I’m probably going to be swimming against the current with this show.
My instant reaction after the second episode of Chuunibyou is about the same as the first: that this is a very good execution of a series that isn’t my cup of tea. Some have compared it to Denpa Onna, a series I liked but didn’t love, but there’s one huge difference – that show had Miyu Irino as the male lead. Among the issues I have with this series is getting past just how ridiculous Fukuyama Jun’s voice sounds coming out of Yuuta’s character design. This is one area where KyoAni’s religious devotion to their own orthodoxy really bothers me, though it doesn’t seem to present a problem commercially if past history is any judge.
I do see the Denpa Onna comparison, though Chuunibyou is certainly more frenetic in overall tone. It certainly isn’t a bad series – I laughed sometimes during the episode, and while I don’t find the visuals especially stellar by KyoAni standards they’re Godly by almost anyone else’s. I especially liked the scene where Yuuta let his inner geek escape when he saw the swag in Takanashi’s room, embarrassing him in front of lost cat seeker Tsuyuri Kumin (Asakura Azumi). It was FukuJun’s best work in the first two episodes and gets to what should make this series appealing and only occasionally (for me) does, the struggle of the boy to escape the “Dark Flame Master” who’s actually a big part of his true nature.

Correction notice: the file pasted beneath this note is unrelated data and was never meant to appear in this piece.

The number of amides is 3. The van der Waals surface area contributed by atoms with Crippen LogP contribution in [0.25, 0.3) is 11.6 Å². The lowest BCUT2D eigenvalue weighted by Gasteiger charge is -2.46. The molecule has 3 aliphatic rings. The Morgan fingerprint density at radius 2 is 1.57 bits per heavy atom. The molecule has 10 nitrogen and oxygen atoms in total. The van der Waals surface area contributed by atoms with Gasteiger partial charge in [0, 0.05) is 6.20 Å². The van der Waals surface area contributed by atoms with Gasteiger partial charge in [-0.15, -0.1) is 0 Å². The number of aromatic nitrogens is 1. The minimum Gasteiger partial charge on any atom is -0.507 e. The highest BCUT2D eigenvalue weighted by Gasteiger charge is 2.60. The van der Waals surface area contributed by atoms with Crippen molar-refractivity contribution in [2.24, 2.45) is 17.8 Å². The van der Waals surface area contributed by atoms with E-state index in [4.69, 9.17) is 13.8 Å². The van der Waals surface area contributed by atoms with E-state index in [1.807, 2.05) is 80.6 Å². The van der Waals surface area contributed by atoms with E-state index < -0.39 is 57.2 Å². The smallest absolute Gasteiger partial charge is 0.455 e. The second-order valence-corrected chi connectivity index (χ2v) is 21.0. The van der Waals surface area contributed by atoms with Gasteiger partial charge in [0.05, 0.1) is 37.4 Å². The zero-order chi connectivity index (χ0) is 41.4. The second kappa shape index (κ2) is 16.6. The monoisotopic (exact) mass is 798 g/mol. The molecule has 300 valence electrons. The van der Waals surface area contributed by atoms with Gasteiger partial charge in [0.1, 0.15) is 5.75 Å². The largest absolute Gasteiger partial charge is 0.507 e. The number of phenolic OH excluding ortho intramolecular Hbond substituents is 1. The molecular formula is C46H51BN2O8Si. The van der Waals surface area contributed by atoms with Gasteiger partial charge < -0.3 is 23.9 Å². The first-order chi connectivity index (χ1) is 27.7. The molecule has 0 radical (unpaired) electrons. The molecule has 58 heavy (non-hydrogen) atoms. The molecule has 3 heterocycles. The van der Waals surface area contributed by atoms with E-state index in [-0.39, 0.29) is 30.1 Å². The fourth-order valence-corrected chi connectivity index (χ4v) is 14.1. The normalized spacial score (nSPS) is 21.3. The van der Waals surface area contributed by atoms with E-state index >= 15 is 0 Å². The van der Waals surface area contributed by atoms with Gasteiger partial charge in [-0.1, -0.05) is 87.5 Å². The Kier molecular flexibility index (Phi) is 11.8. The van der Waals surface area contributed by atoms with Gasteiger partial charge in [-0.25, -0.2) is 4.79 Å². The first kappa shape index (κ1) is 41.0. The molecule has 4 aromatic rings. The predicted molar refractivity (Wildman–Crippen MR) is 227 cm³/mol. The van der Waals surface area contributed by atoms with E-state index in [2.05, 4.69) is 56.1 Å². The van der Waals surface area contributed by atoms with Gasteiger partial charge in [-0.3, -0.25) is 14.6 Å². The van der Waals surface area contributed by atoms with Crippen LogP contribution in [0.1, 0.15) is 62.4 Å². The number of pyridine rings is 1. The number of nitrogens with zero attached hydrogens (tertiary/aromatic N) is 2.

There’s something in that which should be identifiable and resonant with anyone who is or has been a teenager, especially one with a penchant for nerdly habits. But somehow Chuunibyou often leaves me cold, and Yuuta’s navel-gazing feels inauthentic. There’s also a strong tendency to lapse into what feels like showing off to me – KyoAni falling back on the over-the-top cuteness that they know they do better than anyone else, and have the bank statements to prove it. I’m not sure whether the problem is that they’re trying too hard here or not hard enough, or even if there’s any problem at all apart from my own preferences in anime. But on balance, the central premise isn’t resonating with me in practice as well as it did on paper. As to Rikka, I’m not quite sure what I think of her yet. She’s the funniest thing in the series and the most irritating at the same time – I sort of like the fact that the character is completely invested in her delusional worldview, but just the same if I had her as a neighbor I’d want to move as far away as possible. As for her big sister Touka (Sendai Eri) she comes off as pretty damn unlikeable in this episode – though she certainly has reason to be a little irritable considering who she’s living with.
Maybe something will click in the next couple of eps, because this is a series I really want to like. It feels as if there’s something meaningful and clever at the heart of it, but right now it’s not connecting with me. Let’s see how things look after next week.